Japan's Immigration Services Agency says only about 1,500 foreign tourists entered Japan in the month since the country re-opened to sightseers on June 10.
Japan was effectively closed to foreign tourism for over two years due to the pandemic. Last month, visitors from 98 countries and territories were allowed back in.
The agency says during the month up to July 10, around 484,000 people entered the country in total. The figure translates to 12,000 per day, or about 60 percent of the upper limit of 20,000 that had been set by the government.
Sixty percent of them were Japanese citizens, and most of the foreign nationals who entered the country were business travelers or students. Only about 1,500 of the foreign entrants came for sightseeing.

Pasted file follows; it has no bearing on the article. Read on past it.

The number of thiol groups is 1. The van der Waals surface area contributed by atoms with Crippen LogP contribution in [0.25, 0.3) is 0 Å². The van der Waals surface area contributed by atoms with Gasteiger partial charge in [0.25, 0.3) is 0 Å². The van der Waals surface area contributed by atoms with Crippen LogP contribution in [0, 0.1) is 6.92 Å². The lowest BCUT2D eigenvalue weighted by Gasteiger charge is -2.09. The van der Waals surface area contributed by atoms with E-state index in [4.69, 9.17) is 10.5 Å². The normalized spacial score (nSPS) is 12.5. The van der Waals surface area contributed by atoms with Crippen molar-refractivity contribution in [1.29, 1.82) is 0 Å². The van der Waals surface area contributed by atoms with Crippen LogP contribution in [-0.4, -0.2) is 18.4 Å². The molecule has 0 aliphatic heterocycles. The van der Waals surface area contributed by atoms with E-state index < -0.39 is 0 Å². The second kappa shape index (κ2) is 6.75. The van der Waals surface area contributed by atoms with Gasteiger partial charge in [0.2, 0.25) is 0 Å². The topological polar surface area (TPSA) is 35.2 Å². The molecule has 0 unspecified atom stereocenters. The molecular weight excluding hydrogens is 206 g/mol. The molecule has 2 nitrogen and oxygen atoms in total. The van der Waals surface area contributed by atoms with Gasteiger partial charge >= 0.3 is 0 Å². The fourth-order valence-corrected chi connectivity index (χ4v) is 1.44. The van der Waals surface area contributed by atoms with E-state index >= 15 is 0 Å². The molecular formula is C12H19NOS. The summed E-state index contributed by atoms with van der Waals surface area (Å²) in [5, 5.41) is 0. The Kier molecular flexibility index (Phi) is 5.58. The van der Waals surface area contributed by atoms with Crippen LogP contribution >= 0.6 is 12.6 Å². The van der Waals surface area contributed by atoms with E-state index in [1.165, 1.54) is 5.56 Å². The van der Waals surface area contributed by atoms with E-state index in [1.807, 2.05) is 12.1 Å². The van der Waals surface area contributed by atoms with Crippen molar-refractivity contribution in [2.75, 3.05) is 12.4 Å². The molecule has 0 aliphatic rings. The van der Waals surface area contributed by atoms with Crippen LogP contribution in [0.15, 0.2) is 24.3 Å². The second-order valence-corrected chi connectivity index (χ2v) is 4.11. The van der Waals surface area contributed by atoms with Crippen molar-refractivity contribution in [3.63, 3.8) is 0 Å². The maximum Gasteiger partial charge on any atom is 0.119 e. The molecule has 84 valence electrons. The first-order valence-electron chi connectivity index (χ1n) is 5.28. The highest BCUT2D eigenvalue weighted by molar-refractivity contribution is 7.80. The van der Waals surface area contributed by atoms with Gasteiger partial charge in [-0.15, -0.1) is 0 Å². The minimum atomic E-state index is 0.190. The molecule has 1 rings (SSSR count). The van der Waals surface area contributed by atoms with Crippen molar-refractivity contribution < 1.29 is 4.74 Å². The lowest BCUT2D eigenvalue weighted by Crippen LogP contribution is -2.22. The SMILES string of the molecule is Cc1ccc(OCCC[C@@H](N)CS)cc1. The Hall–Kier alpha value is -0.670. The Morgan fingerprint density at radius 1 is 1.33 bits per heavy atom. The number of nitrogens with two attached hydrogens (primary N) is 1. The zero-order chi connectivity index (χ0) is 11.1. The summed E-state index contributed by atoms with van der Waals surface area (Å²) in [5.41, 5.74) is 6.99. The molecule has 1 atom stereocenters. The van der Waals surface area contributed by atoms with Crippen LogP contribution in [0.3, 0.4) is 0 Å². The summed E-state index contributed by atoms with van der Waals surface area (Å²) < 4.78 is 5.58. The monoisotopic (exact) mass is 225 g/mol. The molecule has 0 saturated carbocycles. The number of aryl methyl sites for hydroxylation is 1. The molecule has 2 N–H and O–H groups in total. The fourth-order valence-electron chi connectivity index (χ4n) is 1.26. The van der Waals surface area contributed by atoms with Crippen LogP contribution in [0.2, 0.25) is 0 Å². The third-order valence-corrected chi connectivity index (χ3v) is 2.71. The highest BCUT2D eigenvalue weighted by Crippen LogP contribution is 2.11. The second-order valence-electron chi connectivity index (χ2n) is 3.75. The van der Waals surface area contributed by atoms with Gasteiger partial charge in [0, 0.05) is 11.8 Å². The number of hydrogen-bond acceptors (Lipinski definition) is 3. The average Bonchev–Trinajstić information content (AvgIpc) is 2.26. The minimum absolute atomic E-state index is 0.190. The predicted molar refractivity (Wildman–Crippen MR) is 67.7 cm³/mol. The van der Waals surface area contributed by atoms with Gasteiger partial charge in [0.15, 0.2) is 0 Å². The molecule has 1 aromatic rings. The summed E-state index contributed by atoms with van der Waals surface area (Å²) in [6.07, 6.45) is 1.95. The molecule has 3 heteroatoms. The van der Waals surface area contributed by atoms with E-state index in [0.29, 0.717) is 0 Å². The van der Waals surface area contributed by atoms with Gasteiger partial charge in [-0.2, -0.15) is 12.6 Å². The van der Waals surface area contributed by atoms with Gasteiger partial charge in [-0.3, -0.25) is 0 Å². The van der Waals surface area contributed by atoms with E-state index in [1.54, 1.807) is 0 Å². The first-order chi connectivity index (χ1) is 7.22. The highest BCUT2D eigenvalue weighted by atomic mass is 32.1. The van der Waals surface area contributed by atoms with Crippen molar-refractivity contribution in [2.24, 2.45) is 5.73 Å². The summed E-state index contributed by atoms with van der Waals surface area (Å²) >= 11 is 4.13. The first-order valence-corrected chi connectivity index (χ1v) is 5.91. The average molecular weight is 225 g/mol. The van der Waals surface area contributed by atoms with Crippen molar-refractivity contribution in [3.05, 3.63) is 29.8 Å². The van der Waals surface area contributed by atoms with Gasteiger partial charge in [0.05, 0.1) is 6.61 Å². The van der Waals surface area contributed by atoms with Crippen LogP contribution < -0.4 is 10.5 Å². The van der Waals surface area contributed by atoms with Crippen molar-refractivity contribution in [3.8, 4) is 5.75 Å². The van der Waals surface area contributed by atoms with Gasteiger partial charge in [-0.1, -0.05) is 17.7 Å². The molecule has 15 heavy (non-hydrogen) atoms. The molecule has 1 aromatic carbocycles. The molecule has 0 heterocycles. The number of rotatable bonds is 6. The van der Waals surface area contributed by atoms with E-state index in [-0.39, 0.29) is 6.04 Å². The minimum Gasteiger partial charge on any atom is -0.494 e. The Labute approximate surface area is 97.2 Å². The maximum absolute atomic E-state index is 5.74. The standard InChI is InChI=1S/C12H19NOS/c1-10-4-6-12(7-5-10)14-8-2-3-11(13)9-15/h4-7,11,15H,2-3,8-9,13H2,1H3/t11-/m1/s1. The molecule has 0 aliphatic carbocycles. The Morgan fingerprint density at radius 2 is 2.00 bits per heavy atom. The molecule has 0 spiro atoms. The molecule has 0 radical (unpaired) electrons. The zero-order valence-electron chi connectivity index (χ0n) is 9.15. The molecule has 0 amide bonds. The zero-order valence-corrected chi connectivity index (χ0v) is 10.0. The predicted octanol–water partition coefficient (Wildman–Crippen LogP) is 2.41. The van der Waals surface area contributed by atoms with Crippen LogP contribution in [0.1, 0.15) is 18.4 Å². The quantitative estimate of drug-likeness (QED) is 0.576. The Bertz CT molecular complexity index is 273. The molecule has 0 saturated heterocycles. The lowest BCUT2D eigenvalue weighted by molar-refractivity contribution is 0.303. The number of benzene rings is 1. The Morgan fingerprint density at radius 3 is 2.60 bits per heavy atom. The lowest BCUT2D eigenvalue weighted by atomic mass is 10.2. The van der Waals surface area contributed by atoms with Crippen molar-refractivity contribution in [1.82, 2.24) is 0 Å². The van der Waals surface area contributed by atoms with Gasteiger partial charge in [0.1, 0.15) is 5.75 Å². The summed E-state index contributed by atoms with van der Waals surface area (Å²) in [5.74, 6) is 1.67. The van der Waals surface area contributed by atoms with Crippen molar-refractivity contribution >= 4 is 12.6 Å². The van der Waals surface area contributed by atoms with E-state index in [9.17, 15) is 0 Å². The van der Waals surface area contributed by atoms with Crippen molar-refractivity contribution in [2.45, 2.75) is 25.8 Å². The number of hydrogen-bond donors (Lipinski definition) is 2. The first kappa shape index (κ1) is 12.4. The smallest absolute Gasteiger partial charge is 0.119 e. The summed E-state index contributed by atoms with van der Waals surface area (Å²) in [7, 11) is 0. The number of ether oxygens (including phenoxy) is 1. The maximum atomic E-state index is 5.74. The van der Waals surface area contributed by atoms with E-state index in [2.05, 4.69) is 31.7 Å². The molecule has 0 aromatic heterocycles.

The agency and the Japan Tourism Agency attribute the low number to the time-consuming process needed to travel to Japan. Tourists are required to obtain a sightseeing visa and show a negative PCR test result. They can only travel on group tours, which are less preferred by Western tourists.
Rikkyo University researcher Tamai Kazuhiro says such a low figure was unexpected, but may be due to tighter restrictions that include visa requirements ensuring proper quarantine systems are in place.
But he also says entry rules should be eased since tourism is essential to rebuilding the Japanese economy, which is hit hard by the pandemic.
Tamai added that the recent surge in cases in Japan has caused anxiety among the public about more freely accepting foreign tourists.
He says the medical system needs to be enhanced to gain people's understanding about allowing more foreign tourists to enter the country.